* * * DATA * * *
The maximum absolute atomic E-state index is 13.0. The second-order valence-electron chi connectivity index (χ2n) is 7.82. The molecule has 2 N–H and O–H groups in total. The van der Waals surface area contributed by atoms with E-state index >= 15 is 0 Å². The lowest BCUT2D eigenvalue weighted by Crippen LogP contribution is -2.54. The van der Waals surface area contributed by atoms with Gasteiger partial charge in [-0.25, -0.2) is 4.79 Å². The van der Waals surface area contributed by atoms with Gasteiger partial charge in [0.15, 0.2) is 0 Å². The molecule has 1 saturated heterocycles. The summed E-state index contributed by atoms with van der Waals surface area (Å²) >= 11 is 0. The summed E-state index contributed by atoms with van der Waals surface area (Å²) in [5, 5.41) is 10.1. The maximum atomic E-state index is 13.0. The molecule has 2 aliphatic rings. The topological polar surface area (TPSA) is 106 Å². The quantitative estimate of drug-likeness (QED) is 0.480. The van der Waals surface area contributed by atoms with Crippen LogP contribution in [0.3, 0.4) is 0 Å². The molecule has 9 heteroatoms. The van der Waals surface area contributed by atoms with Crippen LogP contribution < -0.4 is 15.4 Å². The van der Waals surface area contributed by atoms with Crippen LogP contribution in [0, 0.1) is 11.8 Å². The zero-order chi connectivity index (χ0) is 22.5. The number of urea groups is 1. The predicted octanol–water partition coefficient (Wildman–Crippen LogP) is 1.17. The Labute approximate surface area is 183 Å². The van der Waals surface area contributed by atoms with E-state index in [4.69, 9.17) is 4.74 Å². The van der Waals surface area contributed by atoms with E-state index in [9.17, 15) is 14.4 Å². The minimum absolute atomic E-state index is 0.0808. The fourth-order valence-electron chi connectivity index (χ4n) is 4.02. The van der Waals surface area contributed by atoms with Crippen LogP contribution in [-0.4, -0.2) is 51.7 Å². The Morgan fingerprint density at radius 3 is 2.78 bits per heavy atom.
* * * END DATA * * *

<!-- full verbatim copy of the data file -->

The maximum absolute atomic E-state index is 13.0. The second-order valence-electron chi connectivity index (χ2n) is 7.82. The molecule has 2 N–H and O–H groups in total. The van der Waals surface area contributed by atoms with E-state index >= 15 is 0 Å². The lowest BCUT2D eigenvalue weighted by Crippen LogP contribution is -2.54. The van der Waals surface area contributed by atoms with Gasteiger partial charge in [-0.25, -0.2) is 4.79 Å². The van der Waals surface area contributed by atoms with Gasteiger partial charge in [0.15, 0.2) is 0 Å². The molecule has 1 saturated heterocycles. The summed E-state index contributed by atoms with van der Waals surface area (Å²) >= 11 is 0. The summed E-state index contributed by atoms with van der Waals surface area (Å²) in [5, 5.41) is 10.1. The maximum atomic E-state index is 13.0. The molecule has 2 aliphatic rings. The topological polar surface area (TPSA) is 106 Å². The quantitative estimate of drug-likeness (QED) is 0.480. The van der Waals surface area contributed by atoms with Crippen LogP contribution in [0.3, 0.4) is 0 Å². The molecule has 9 heteroatoms. The van der Waals surface area contributed by atoms with Crippen LogP contribution < -0.4 is 15.4 Å². The van der Waals surface area contributed by atoms with Crippen LogP contribution in [0, 0.1) is 11.8 Å². The zero-order chi connectivity index (χ0) is 22.5. The number of urea groups is 1. The predicted octanol–water partition coefficient (Wildman–Crippen LogP) is 1.17. The Labute approximate surface area is 183 Å². The van der Waals surface area contributed by atoms with E-state index in [4.69, 9.17) is 4.74 Å². The van der Waals surface area contributed by atoms with E-state index in [9.17, 15) is 14.4 Å². The minimum absolute atomic E-state index is 0.0808. The fourth-order valence-electron chi connectivity index (χ4n) is 4.02. The van der Waals surface area contributed by atoms with Crippen LogP contribution in [-0.4, -0.2) is 51.7 Å². The Morgan fingerprint density at radius 3 is 2.78 bits per heavy atom.